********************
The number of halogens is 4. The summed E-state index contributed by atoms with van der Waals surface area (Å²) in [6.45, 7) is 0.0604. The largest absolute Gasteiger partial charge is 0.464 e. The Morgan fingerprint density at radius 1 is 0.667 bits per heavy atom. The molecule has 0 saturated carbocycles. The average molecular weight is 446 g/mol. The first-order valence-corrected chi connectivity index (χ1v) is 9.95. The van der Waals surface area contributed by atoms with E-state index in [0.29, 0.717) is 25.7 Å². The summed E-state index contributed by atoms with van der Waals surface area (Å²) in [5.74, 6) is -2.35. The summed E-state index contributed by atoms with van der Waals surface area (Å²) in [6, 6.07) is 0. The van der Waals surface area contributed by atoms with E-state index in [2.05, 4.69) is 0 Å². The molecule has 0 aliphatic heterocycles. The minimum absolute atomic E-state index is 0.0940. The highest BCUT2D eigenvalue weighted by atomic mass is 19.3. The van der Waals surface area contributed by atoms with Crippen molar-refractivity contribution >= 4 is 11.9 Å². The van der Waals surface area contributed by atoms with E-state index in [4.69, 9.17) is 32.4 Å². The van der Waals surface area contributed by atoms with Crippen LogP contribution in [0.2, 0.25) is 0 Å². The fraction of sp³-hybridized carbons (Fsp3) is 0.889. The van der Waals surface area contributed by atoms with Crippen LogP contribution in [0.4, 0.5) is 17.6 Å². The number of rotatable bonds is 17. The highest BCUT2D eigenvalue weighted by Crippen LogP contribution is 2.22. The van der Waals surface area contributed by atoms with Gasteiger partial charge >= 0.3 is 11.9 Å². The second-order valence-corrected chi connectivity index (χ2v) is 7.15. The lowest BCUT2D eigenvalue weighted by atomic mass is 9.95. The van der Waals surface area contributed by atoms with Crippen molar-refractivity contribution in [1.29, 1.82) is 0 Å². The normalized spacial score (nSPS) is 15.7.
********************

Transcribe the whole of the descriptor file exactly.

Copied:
The number of halogens is 4. The summed E-state index contributed by atoms with van der Waals surface area (Å²) in [6.45, 7) is 0.0604. The largest absolute Gasteiger partial charge is 0.464 e. The Morgan fingerprint density at radius 1 is 0.667 bits per heavy atom. The molecule has 0 saturated carbocycles. The average molecular weight is 446 g/mol. The first-order valence-corrected chi connectivity index (χ1v) is 9.95. The van der Waals surface area contributed by atoms with E-state index in [0.29, 0.717) is 25.7 Å². The summed E-state index contributed by atoms with van der Waals surface area (Å²) in [5.74, 6) is -2.35. The summed E-state index contributed by atoms with van der Waals surface area (Å²) in [6, 6.07) is 0. The van der Waals surface area contributed by atoms with E-state index in [2.05, 4.69) is 0 Å². The molecule has 0 aliphatic heterocycles. The minimum absolute atomic E-state index is 0.0940. The highest BCUT2D eigenvalue weighted by atomic mass is 19.3. The van der Waals surface area contributed by atoms with Crippen molar-refractivity contribution >= 4 is 11.9 Å². The van der Waals surface area contributed by atoms with E-state index in [4.69, 9.17) is 32.4 Å². The van der Waals surface area contributed by atoms with Crippen LogP contribution in [0.2, 0.25) is 0 Å². The fraction of sp³-hybridized carbons (Fsp3) is 0.889. The van der Waals surface area contributed by atoms with Crippen LogP contribution in [0.4, 0.5) is 17.6 Å². The number of rotatable bonds is 17. The highest BCUT2D eigenvalue weighted by Crippen LogP contribution is 2.22. The van der Waals surface area contributed by atoms with Gasteiger partial charge >= 0.3 is 11.9 Å². The second-order valence-corrected chi connectivity index (χ2v) is 7.15. The lowest BCUT2D eigenvalue weighted by atomic mass is 9.95. The van der Waals surface area contributed by atoms with Crippen molar-refractivity contribution in [1.29, 1.82) is 0 Å². The normalized spacial score (nSPS) is 15.7.